12. 12

    Curry, S. et al. Dissecting the roles of VP0 cleavage and RNA packaging in picornavirus capsid stabilization: the structure of empty capsids of foot-and-mouth disease virus. J. Virol. 71, 9743–9752 (1997).

    CAS  PubMed  PubMed Central  Google Scholar 

  13. 13

    Lea, S. et al. The structure and antigenicity of a type C foot-and-mouth disease virus. Structure 2, 123–139 (1994).

    CAS  Article  Google Scholar 

  14. 14

    Reeve, R. et al. Sequence-based prediction for vaccine strain selection and identification of antigenic variability in foot-and-mouth disease virus. PLoS Comput. Biol. 6, e1001027 (2010).

    Article  Google Scholar 

  15. 15

    Ellard, F.M., Drew, J., Blakemore, W.E., Stuart, D.I. & King, A.M. Evidence for the role of His-142 of protein 1C in the acid-induced disassembly of foot-and-mouth disease virus capsids. J. Gen. Virol. 80, 1911–1918 (1999).

    CAS  Article  Google Scholar 

  16. 16

    Mateo, R., Luna, E., Rincón, V. & Mateu, M.G. Engineering viable foot-and-mouth disease viruses with increased thermostability as a step in the development of improved vaccines. J. Virol. 82, 12232–12240 (2008).

    CAS  Article  Google Scholar 

  17. 17

    Porta, C. et al. Rational engineering of recombinant picornavirus capsids to produce safe, protective vaccine antigen. PLoS Pathog. 9, e1003255 (2013).

    CAS  Article  Google Scholar 

  18. 18

    Berman, H.M. et al. The Protein Data Bank. Nucleic Acids Res. 28, 235–242 (2000).

    CAS  Article  Google Scholar 

  19. 19

    Wang, X. et al. A sensor-adaptor mechanism for enterovirus uncoating from structures of EV71. Nat. Struct. Mol. Biol. 19, 424–429 (2012).

    CAS  Article  Google Scholar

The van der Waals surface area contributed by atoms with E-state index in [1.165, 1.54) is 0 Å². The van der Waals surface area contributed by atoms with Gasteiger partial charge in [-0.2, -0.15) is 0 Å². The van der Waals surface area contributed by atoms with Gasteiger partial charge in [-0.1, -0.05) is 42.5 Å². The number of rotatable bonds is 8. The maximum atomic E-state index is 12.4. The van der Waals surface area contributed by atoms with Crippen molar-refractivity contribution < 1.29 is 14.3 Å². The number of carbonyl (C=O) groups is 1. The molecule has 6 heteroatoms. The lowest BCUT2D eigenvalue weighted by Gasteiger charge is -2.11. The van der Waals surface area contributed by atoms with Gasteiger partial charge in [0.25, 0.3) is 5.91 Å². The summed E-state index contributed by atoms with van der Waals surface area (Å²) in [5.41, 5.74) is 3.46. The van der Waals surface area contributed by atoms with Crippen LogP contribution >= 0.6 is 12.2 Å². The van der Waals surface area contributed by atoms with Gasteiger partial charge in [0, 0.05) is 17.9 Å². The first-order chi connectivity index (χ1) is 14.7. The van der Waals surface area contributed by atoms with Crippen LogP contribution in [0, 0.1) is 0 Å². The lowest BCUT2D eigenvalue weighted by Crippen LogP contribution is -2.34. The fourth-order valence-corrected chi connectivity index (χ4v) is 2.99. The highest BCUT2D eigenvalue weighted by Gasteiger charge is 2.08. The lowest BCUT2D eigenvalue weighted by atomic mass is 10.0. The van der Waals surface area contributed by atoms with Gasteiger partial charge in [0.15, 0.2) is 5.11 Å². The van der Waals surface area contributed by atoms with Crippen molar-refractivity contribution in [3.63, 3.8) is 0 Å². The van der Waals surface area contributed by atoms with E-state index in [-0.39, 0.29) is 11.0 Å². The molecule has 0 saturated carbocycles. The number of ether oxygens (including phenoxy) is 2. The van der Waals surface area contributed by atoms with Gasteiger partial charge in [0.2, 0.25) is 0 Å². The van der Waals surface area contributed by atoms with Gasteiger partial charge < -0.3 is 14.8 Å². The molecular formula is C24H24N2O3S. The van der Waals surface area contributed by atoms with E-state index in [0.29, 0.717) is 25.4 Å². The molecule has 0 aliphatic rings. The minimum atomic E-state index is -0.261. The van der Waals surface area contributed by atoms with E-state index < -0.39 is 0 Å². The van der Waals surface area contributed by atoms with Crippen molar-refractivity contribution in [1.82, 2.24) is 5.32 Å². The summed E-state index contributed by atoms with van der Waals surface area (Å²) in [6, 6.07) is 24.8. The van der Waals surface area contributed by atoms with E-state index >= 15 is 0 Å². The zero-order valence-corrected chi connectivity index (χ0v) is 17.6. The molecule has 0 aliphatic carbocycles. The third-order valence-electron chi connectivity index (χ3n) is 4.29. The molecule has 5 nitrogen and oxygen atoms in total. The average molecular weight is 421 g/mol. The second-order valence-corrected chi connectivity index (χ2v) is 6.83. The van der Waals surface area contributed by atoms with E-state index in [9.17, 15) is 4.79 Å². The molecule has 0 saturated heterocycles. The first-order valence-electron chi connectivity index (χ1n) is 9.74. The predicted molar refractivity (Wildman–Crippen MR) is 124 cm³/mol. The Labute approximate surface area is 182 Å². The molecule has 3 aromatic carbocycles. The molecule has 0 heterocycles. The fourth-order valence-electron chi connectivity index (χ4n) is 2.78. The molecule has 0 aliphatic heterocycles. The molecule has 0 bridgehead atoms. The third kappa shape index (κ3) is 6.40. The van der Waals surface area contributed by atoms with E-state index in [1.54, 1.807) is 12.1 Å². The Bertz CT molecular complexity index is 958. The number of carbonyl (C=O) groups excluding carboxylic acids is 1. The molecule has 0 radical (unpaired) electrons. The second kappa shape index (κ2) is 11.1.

20. 20

    Ren, J. et al. Picornavirus uncoating intermediate captured in atomic detail. Nat. Commun. 4, 1929 (2013).

    Article  Google Scholar 

  21. 21

    Butan, C., Filman, D.J. & Hogle, J.M. Cryo-electron microscopy reconstruction shows poliovirus 135S particles poised for membrane interaction and RNA release. J. Virol. 88, 1758–1770 (2014).

    Article  Google Scholar 

  22. 22

    Fry, E., Acharya, R. & Stuart, D. Methods used in the structure determination of foot-and-mouth disease virus. Acta Crystallogr. A 49, 45–55 (1993).

    Article  Google Scholar 

  23. 23

    Emsley, P. & Cowtan, K. Coot: model-building tools for molecular graphics. Acta Crystallogr. D Biol. Crystallogr. 60, 2126–2132 (2004).

    Article  Google Scholar 

  24. 24

    Karplus, M. & McCammon, J.A. Molecular dynamics simulations of biomolecules. Nat. Struct. Biol. 9, 646–652 (2002).

    CAS  Article  Google Scholar 

  25. 25

    Klepeis, J.L., Lindorff-Larsen, K., Dror, R.O. & Shaw, D.E. Long-timescale molecular dynamics simulations of protein structure and function. Curr. Opin. Struct. Biol. 19, 120–127 (2009).

    CAS  Article  Google Scholar 

  26. 26

    Jackson, T., Sheppard, D., Denyer, M., Blakemore, W. & King, A.M. The epithelial integrin αvβ6 is a receptor for foot-and-mouth disease virus. J. Virol. 74, 4949–4956 (2000).

    CAS  Article  Google Scholar 

  27. 27

    Fry, E.E. et al. The structure and function of a foot-and-mouth disease virus-oligosaccharide receptor complex. EMBO J. 18, 543–554 (1999).

    CAS  Article  Google Scholar 

  28. 28

    Porta, C. et al. Efficient production of foot-and-mouth disease virus empty capsids in insect cells following down regulation of 3C protease activity. J. Virol. Methods 187, 406–412 (2013).

    CAS  Article  Google Scholar 

  29. 29

    Walter, T.S. et al. A plate-based high-throughput assay for virus stability and vaccine formulation. J. Virol. Methods 185, 166–170 (2012).

    CAS  Article  Google Scholar